LAS VEGAS — The development of industry-wide standards for prosthetic sockets could improve strength and variability, according to Maria Gerschutz, PhD, an applied research engineer for WillowWood, who presented her research at the Hanger Education Fair and National Meeting, here.

“Most prosthetic sockets aren’t subjected to any standards, and rightfully so, because they are custom products,” Gerschutz said. “But the strength and variability of the material and products are unknown.”

Gerschutz and her colleagues evaluated the static strength and variability of various sockets in order to provide a comparison level and foundation for the development of future advancement. They examined diagnostic, copolymer and laminated sockets from nine different facilities, including three central fabrication facilities, three private facilities and three military/veterans affairs hospitals. In total, 98 sockets were evaluated.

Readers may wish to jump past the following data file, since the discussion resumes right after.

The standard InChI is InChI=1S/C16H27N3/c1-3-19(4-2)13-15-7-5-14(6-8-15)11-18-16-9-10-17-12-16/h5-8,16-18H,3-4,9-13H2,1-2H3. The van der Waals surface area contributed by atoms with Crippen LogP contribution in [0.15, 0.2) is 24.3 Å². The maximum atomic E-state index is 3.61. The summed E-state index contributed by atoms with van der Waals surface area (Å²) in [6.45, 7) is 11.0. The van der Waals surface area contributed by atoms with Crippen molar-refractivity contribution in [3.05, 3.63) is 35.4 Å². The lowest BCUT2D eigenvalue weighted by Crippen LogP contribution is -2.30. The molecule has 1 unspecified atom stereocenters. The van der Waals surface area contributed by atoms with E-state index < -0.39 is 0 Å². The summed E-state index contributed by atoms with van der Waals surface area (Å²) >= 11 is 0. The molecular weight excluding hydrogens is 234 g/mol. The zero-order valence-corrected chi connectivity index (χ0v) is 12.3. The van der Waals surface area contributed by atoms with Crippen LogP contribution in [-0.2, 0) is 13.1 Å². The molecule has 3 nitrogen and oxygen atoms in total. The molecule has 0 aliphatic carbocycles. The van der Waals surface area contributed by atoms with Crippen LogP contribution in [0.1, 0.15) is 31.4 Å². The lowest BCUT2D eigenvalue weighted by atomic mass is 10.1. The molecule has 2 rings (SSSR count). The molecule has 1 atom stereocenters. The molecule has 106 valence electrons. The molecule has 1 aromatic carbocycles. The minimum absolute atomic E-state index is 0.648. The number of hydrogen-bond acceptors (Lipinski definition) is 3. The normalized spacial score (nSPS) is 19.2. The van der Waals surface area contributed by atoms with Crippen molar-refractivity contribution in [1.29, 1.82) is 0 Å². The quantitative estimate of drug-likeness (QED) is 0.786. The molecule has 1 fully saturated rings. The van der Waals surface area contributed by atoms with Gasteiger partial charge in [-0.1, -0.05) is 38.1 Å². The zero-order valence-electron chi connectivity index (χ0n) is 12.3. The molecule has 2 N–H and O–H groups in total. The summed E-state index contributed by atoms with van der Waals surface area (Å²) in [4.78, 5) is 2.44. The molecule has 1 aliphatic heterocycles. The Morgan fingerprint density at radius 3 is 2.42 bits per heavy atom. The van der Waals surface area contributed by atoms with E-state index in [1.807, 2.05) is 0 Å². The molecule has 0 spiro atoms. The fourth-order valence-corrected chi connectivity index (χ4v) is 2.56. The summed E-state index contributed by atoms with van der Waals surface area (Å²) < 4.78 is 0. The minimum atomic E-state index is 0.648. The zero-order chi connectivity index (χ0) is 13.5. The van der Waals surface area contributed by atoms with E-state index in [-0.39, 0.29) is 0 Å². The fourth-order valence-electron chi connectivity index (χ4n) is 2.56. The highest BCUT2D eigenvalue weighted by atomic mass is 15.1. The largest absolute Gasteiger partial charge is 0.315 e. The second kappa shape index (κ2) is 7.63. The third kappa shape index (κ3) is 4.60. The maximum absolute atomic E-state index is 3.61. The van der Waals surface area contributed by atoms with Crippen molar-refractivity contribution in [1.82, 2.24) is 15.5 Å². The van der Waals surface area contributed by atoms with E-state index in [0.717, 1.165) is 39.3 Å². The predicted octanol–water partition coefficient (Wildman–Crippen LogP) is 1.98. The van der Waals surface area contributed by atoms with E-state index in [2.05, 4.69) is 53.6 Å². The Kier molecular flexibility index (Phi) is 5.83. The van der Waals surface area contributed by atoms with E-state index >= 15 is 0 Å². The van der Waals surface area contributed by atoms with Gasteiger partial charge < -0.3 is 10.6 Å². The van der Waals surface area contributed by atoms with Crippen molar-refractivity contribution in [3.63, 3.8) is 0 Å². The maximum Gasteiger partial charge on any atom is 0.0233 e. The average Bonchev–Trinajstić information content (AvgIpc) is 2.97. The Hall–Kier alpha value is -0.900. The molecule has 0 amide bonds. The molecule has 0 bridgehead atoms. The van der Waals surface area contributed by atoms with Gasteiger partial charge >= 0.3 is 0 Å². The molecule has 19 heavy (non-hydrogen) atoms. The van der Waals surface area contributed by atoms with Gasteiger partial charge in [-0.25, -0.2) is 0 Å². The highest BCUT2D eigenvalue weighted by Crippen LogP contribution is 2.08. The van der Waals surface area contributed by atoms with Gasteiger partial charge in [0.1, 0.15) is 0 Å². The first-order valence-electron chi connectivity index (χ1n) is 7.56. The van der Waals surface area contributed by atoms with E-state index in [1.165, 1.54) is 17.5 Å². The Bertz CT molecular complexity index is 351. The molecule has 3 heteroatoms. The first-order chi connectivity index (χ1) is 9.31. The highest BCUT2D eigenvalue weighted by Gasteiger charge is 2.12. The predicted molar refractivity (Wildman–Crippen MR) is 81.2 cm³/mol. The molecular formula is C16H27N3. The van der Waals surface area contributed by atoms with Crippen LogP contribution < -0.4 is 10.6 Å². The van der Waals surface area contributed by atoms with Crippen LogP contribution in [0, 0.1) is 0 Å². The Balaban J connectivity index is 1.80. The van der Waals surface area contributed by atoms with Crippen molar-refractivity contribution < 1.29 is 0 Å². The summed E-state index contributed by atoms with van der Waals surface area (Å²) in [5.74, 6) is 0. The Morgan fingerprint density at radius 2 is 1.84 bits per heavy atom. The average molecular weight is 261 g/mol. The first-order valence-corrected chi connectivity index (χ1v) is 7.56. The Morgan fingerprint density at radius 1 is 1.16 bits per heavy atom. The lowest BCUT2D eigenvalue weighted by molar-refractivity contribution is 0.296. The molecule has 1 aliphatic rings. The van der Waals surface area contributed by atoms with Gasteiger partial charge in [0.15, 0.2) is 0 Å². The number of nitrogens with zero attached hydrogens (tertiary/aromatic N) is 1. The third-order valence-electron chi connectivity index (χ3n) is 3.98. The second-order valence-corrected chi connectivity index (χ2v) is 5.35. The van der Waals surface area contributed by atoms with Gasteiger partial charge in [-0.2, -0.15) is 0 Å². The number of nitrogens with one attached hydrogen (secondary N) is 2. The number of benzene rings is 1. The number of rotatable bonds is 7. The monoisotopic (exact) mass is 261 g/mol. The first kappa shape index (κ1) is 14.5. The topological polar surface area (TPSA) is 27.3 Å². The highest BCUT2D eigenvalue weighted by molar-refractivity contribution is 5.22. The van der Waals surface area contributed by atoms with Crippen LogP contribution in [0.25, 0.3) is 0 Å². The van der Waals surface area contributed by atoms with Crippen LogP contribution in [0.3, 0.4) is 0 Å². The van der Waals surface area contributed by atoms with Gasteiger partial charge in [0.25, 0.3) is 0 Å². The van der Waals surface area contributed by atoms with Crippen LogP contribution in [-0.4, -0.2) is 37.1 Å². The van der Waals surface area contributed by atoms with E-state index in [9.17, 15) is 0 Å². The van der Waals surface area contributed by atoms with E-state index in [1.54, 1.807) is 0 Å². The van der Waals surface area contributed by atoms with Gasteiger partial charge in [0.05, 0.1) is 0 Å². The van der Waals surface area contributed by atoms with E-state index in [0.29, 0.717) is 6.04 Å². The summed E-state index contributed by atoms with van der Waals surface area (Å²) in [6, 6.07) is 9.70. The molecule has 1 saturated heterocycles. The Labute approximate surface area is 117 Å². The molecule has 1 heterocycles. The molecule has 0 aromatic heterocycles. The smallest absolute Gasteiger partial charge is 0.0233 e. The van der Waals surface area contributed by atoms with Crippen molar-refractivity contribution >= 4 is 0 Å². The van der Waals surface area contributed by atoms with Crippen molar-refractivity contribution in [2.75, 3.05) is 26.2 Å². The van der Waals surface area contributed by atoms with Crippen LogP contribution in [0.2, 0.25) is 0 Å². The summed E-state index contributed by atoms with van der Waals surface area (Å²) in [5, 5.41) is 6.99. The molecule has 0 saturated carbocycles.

The researchers found that the range of materials and methods used, inconsistency of these techniques and socket thickness all contributed to variability for thermoplastic sockets. In laminated sockets, the amount of vacuum pull used during construction, type and amount of resin and the type of fiber reinforcement were among the biggest contributors to variability.

“The study showed that there is a large variability in socket production and socket strength,” Gerschutz said. “But hopefully this can serve as a foundation for future investigation.”

According to Gerschutz, socket fabrication could be improved by developing industry-wide best practices, optimizing practices to reduce variability and evaluating new materials and processes with improved strength properties.

For more information:

Gerschutz M. Industry-wide evaluation of prosthetic socket strength. Presented at The Hanger Education Fair and National Meeting; Feb.5-7, 2013; Las Vegas.

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